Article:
When staff and case managers at the Carlyle Care Center pulled everyone into a meeting area in late April, handed out donuts and informed residents that by Halloween the facility would no longer serve folks like them — mostly people with chronic mental illness — the reactions varied.
Some residents cried, some didn't understand what was going on, some thought it was cool and talked about how they might move out and buy a big-screen TV, says Ursula Heflick, who works a few hours a month at the facility. Others asked, "Where do I go? Where do I go?" Some were later taken to the hospital after saying they were thinking about suicide, she says.
They were told the building — located downtown, at Post and Second — would transition from assisted living to some sort of supportive housing facility for people coming out of prison.
Medicaid rates haven't kept pace with the cost of providing intensive care, and the nonprofit that runs the Carlyle, Pioneer Human Services, was founded to help people transitioning from prison back into the community, so the shift would align the facility more with Pioneer's mission, spokeswoman Hilary Young tells the Inlander.
A few of the Carlyle's current 107 residents (the facility can house up to 127) say they felt blindsided.
Standing outside of the Carlyle a week after the news, drinking a can of soda, 28-year-old Victor Chatman says he was shocked when the residents learned the news.
"I thought it was good news. Then they dropped a bomb on us: I have to move," Chatman says.
He'd just moved into the Carlyle a few weeks earlier, after he says he had issues in two group-home settings. Chatman says he had a stroke when he was a baby that resulted in complications that still affect him. He expected to live at the Carlyle for a long time.
"I won't get to have my first Thanksgiving or Christmas here. I'll miss the staff."
Another resident, who asked to go only by Anthony, says he couldn't believe the news, or the way it was delivered.
"They called us all in, they're passing out sweets, what a joke that is," Anthony says. "For a couple days people were so quiet, like I've never heard it before."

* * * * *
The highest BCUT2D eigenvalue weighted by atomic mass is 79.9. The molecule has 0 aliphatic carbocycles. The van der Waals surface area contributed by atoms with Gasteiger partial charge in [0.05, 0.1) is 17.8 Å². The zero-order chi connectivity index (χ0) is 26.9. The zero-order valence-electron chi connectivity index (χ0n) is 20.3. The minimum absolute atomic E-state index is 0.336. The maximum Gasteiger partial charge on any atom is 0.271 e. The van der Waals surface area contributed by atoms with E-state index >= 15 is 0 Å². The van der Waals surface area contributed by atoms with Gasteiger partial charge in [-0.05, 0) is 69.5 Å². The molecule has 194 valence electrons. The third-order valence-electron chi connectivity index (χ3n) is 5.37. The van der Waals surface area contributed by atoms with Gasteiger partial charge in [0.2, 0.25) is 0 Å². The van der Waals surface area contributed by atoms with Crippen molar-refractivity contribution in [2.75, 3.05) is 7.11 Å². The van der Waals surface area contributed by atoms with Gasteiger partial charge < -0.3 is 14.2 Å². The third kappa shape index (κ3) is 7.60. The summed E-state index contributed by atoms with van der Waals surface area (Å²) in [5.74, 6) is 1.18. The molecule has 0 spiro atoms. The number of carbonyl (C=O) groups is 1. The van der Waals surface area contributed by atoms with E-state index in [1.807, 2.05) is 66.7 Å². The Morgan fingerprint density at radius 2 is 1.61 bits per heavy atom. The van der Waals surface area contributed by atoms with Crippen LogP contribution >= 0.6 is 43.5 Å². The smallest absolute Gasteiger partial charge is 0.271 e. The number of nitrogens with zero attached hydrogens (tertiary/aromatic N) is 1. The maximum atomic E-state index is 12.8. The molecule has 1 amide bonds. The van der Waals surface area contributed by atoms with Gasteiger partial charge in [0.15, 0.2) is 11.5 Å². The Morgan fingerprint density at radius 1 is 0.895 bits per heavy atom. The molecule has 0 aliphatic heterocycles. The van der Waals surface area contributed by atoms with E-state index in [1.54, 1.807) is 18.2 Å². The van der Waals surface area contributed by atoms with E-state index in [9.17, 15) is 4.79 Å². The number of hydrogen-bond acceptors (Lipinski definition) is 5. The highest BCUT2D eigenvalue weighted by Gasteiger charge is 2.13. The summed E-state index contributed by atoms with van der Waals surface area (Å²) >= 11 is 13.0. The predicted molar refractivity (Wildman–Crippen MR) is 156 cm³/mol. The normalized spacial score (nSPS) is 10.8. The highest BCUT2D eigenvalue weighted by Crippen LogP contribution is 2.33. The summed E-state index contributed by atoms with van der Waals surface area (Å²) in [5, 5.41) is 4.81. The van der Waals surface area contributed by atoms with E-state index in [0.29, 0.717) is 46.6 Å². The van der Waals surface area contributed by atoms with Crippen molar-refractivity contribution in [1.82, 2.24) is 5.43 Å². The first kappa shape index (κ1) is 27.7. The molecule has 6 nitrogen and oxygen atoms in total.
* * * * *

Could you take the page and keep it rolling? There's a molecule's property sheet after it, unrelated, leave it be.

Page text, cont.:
And many of the 65 staff members were upset, too. Heflick says she took the microphone after hearing what would happen.
"I told them that it is unethical to take the home of these chronically mentally ill persons who do not have a voice in society," Heflick says. "It sounds very reassuring to say that there's a transitional plan in place, but I cannot for the life of me imagine where all these beds will come from."
CLOSURE AFTER CLOSURE
Residents have been assured that Pioneer, the Department of Social and Health Services, the Spokane County Regional Behavioral Health Organization and Frontier Behavioral Health will help them transition to another home, looking for the right fit for each person over the next six months.
The Carlyle is the second assisted living facility to announce a closure or transition in recent months. South Hill Senior Living in the Cooper-George Building announced early this year that it would close May 1 because Medicaid rates hadn't kept pace with costs, and as 63 of 67 seniors there were on Medicaid, the owner couldn't afford to keep it open, KXLY reported.
On top of that, Victory House, a transitional housing program for 35 homeless veterans that's run on the seventh floor of the Carlyle, won't operate after Sept. 30 because the federal government is changing the way it pays for those programs, and Pioneer has decided not to bid to provide that service again, Young says.
The county is working with other providers to see how many spaces there are for Carlyle residents, and what types of care would be best, which could be higher- or lower-level depending on the person, says Christine Barada, director of Spokane County community services, housing and community development.
The behavioral health organization pays for 107 other similar beds in the county.
"Of course, those are all pretty full, but some of them have openings," Barada says.
The county will also look to see if facilities they already work with can expand to take more people.